Tell Our Daughters by Besmilr Brigham

BOMB 55 Spring 1996
Issue 55 055  Spring 1996

each is beautiful
a woman’s life
makes it (that awareness)
through her touch

of strict age
set against vanity

not secure in loveliness

a girl is born
like a little bird opening its wing
she lifts her face
in a down of feathers

a rose,
             opens its leaves
with such a natural care
that we give words for
petal deep
in the imagination
                               a word becomes
                               a bitter thing
                               or a word is
                               an imagination

tell our daughters they are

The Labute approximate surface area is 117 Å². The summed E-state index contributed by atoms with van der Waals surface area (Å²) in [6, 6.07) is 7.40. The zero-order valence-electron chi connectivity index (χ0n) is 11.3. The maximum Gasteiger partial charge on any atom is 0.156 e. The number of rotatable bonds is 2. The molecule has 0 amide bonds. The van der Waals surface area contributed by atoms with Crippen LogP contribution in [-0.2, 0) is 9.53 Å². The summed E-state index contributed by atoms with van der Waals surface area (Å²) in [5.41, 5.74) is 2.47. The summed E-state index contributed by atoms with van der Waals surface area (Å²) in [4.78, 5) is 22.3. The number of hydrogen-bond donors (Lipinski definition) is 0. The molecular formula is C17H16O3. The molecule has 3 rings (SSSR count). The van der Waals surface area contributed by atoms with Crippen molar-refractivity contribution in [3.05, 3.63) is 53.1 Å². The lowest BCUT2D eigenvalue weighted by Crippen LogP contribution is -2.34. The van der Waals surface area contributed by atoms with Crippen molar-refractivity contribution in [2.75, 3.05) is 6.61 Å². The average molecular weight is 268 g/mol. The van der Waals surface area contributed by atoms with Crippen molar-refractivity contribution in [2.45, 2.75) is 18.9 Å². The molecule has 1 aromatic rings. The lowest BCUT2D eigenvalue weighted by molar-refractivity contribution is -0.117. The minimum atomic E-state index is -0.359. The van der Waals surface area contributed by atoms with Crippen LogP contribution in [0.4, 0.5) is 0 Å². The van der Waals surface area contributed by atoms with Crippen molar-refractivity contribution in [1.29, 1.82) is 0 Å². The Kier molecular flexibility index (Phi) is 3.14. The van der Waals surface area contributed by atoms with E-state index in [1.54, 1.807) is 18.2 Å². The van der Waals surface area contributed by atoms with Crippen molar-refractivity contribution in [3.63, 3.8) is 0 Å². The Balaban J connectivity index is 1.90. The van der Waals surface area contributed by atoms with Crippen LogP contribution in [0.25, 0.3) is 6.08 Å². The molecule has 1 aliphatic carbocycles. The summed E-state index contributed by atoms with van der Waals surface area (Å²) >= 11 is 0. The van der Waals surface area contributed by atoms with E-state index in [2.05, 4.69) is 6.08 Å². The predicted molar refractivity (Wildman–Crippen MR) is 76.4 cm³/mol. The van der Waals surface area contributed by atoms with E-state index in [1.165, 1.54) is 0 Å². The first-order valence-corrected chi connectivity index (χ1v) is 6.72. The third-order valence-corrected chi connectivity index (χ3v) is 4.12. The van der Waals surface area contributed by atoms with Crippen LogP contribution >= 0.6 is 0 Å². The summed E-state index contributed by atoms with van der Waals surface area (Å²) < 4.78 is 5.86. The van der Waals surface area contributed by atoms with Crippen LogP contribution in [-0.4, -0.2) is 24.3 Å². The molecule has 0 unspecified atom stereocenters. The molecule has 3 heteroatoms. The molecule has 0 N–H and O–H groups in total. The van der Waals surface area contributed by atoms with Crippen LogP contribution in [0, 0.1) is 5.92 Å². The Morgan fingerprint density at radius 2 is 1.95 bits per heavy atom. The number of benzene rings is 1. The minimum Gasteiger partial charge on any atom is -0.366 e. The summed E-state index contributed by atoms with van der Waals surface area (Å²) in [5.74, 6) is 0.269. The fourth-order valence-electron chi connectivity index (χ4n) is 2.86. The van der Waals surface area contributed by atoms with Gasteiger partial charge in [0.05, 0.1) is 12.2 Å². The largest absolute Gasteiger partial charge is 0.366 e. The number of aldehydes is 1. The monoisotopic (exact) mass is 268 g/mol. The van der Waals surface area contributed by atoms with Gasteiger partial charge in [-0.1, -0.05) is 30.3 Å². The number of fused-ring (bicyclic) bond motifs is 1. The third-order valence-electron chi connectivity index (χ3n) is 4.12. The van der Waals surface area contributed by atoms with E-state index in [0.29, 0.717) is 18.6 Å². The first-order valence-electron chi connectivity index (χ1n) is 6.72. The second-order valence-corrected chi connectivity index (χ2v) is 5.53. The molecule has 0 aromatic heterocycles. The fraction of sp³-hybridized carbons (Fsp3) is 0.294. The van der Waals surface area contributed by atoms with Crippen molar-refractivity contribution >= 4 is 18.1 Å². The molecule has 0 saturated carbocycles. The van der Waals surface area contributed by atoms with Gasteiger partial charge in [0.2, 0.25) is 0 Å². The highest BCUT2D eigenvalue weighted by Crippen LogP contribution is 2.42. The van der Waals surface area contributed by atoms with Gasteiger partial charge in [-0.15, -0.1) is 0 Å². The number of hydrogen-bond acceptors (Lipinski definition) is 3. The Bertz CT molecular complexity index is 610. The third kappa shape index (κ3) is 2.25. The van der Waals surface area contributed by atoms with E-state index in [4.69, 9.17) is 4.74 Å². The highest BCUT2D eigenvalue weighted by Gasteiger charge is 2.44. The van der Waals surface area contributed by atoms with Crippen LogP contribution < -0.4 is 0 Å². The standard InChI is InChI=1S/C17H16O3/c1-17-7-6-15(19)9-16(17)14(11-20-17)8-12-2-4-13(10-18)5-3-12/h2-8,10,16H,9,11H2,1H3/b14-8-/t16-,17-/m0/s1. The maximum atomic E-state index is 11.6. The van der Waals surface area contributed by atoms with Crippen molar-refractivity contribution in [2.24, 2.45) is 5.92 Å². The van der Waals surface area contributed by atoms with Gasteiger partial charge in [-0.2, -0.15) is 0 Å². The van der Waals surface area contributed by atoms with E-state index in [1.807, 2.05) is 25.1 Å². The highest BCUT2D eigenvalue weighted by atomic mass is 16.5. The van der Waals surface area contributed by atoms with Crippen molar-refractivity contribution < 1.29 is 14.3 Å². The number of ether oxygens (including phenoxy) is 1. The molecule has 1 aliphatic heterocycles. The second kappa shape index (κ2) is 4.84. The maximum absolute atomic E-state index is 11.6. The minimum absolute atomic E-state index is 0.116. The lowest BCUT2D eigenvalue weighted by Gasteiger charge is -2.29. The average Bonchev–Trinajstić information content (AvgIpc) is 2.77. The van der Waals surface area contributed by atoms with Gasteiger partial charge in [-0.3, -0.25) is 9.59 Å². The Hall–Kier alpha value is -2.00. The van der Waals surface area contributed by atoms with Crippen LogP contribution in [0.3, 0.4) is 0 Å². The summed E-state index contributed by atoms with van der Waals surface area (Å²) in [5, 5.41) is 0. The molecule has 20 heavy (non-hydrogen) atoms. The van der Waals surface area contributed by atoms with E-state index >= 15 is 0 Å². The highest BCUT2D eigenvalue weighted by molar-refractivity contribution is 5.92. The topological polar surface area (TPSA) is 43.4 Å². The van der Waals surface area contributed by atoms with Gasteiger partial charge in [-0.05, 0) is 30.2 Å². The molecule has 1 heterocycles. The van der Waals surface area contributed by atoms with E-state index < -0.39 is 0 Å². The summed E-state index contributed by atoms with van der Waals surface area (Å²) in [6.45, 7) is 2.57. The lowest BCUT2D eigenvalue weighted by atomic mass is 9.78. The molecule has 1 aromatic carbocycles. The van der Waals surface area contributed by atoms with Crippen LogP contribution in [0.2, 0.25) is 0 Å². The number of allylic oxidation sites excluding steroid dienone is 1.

fragile as a bird
strong as the rose
deep as a word

and let them make
their own growing time

                           big with tenderness


From “Tell Our Daughters,’’ Magdalene Syndrome Gazette; 31 New American Poets; I Hear My Sisters Saying.

Amy Hempel by Suzan Sherman
Amy Hempel 01
Young, Adrift, Bereft: On Jessie Greengrass’s Sight by Angela Woodward
Sigmund Freuds Daughter Anna 1920 1

Scientists, motherhood, and other probings of the female body.

It Is Almost That: A Collection of Image+Text Work by Women Artists and Writers by Cameron Shaw
Louise Bourgeois 01

Cameron Shaw draws from examples in explaining her own connection to Lisa Pearson’s collection of work by female visual artists and writers.

Harriet Hosmer: Lost and Found by Patricia Cronin

Who gets written into history? Who is forgotten? What are the conditions under which eradication can occur?

Originally published in

BOMB 55, Spring 1996

Featuring interviews with Frances McDormand, A.M. Homes, Padgett Powell, Tina Girouard, William Pope. L, Butch Morris, Malcolm Morley, Jafar Panahi, and John Elderfield.

Read the issue
Issue 55 055  Spring 1996